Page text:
OAP the Old Age Primate
Published: 6th Aug 2019He's earned his retirement - but how do you care for a gorilla who's getting on?
In a lovely little place not far from the sea, the old fella takes it easy. He has a garden, a nice view and people who come in every day to look after him. He’s got bad feet, declining eye-sight and bowel problems.
Oh, and he’s a 190 kilo gorilla…
Pertinax the Western lowland gorilla, who stood down from his role as boss of the all-male troop at Paignton Zoo, is an OAP – an Old Age Primate. He’s old for a wild gorilla, though zoo gorillas can live longer because of good vet care. The need for specialist geriatric care in zoos is growing, as Paignton Zoo Head Vet Ghislaine Sayers explained:
“Animals live for longer in zoos because they get such good care. In the wild, animals die of starvation, predation and disease. This brings with it a whole new issue – how we care for older animals. Providing geriatric care for a gorilla is similar to providing it for an older person – although there are added complications. We can’t ask Pertinax to come into the consulting room so we can check his blood pressure or take samples!
“Actively looking for problems before they become severe can help us to detect diseases at an early stage and allow us to treat that disease, or prevent it from becoming worse, and make the animal’s life more comfortable and ensure a good quality of life.”
Dr Amy Plowman, Director of Living Collections: “We carry out welfare assessments and old age health checks on older animals. These combine keeper reports of behaviour, weight and body condition scores, urine checks and potentially an anaesthetic to allow us to get blood samples - to look at kidney and liver disease - blood pressure, radiographs to look for arthritis and check for heart disease.”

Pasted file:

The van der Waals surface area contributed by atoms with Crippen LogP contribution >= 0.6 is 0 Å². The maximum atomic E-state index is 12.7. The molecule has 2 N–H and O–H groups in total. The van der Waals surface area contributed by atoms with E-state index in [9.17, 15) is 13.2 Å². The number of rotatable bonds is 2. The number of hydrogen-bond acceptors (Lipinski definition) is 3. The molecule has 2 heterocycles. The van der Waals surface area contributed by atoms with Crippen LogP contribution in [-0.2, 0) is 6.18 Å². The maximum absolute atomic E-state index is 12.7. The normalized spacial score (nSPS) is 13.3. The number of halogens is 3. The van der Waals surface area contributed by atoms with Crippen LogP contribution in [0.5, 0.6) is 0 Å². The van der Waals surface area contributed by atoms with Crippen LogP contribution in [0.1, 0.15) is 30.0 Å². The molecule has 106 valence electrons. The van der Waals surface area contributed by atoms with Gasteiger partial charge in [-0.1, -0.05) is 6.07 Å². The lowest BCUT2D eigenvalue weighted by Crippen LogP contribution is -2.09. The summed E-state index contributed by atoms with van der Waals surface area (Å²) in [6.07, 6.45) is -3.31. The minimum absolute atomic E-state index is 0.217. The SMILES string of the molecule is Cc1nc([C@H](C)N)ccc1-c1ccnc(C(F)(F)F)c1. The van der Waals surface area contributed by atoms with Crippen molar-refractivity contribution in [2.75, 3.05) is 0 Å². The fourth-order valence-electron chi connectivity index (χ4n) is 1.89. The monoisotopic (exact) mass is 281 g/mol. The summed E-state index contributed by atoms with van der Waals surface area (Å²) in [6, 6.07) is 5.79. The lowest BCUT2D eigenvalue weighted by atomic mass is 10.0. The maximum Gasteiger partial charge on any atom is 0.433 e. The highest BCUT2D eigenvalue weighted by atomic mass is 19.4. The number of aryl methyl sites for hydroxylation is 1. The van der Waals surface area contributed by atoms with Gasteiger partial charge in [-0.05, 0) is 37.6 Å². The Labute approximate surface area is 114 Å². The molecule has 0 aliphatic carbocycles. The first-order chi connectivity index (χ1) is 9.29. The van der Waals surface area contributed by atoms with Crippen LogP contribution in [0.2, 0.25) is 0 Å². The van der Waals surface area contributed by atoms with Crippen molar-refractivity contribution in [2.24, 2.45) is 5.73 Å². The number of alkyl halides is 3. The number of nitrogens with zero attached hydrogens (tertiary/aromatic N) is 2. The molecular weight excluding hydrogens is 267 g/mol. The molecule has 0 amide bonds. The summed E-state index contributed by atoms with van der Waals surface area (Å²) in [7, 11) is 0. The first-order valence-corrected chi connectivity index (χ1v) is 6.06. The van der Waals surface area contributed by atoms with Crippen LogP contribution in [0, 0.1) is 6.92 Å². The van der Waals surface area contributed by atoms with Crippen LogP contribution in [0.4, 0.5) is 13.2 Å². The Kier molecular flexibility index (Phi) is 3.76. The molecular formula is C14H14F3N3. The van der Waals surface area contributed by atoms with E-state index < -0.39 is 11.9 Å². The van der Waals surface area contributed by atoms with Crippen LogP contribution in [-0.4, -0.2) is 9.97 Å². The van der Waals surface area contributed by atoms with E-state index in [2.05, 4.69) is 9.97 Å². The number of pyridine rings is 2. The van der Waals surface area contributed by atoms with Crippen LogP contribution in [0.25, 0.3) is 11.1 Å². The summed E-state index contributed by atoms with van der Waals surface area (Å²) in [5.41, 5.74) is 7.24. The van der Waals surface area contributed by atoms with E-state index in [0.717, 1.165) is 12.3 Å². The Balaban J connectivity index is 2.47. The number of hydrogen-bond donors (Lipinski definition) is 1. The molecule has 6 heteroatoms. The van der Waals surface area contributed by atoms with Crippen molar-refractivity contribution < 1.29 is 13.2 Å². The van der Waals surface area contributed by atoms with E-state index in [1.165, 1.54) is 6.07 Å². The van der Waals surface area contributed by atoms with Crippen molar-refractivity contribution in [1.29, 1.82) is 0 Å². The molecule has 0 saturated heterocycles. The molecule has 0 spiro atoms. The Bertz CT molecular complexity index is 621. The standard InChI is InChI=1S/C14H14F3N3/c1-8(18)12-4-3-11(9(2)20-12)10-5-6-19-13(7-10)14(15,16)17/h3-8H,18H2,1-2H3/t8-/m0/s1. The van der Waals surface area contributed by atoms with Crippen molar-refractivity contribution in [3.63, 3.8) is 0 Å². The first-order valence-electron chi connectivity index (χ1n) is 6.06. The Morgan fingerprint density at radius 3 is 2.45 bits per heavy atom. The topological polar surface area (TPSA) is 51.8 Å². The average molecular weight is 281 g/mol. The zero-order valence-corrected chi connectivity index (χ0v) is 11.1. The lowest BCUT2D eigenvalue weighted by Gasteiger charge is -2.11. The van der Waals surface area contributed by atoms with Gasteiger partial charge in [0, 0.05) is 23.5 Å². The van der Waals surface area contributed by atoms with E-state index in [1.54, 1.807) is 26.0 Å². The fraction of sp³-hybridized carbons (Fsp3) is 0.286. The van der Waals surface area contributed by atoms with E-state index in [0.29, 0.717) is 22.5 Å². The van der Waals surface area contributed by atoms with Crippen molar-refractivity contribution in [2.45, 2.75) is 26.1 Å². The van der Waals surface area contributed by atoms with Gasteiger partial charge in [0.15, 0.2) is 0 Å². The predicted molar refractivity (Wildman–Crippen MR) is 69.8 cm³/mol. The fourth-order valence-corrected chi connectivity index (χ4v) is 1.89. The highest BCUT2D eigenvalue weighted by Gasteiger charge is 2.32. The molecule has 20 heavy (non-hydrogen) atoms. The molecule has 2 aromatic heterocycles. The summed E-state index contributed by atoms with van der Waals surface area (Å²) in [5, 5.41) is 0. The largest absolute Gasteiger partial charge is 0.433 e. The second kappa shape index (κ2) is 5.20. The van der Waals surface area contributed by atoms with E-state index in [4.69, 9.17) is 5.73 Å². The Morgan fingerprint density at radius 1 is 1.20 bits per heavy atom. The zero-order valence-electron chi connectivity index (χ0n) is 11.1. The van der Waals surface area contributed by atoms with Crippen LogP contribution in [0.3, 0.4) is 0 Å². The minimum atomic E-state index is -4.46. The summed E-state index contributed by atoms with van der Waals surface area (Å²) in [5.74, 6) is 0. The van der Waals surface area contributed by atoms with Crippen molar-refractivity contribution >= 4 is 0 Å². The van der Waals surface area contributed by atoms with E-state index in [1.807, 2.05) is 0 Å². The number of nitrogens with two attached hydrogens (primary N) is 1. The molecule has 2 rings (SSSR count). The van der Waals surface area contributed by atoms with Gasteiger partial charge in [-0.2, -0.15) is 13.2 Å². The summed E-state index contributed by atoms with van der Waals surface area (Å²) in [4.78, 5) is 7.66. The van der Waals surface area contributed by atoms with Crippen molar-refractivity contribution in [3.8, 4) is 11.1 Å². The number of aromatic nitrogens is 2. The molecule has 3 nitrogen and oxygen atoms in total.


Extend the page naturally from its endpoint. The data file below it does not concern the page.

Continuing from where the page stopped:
These checks are similar to the old age health checks that humans get, where we are weighed, measured, our lifestyle investigated, blood samples and urine samples taken and blood pressure measured.
As a result of his health and welfare checks, Pertinax has been given more things to play with and greater access to bigger indoor areas. He’s been prescribed something to keep him regular and nutritional supplements for his skin. He’s had dental work and an endoscopy to check for bowel changes.
Ghislaine again: “Depending on an animal’s results, we might prescribe nutritional supplements, painkillers or anti-inflammatories. We might look at altering an enclosure to make an animal’s life easier, by getting rid of large steps and providing slopes, for example, adding deeper and softer beds, providing extra warmth in winter and so on.” Sometimes, even for a gorilla, it’s the little things that make the big difference…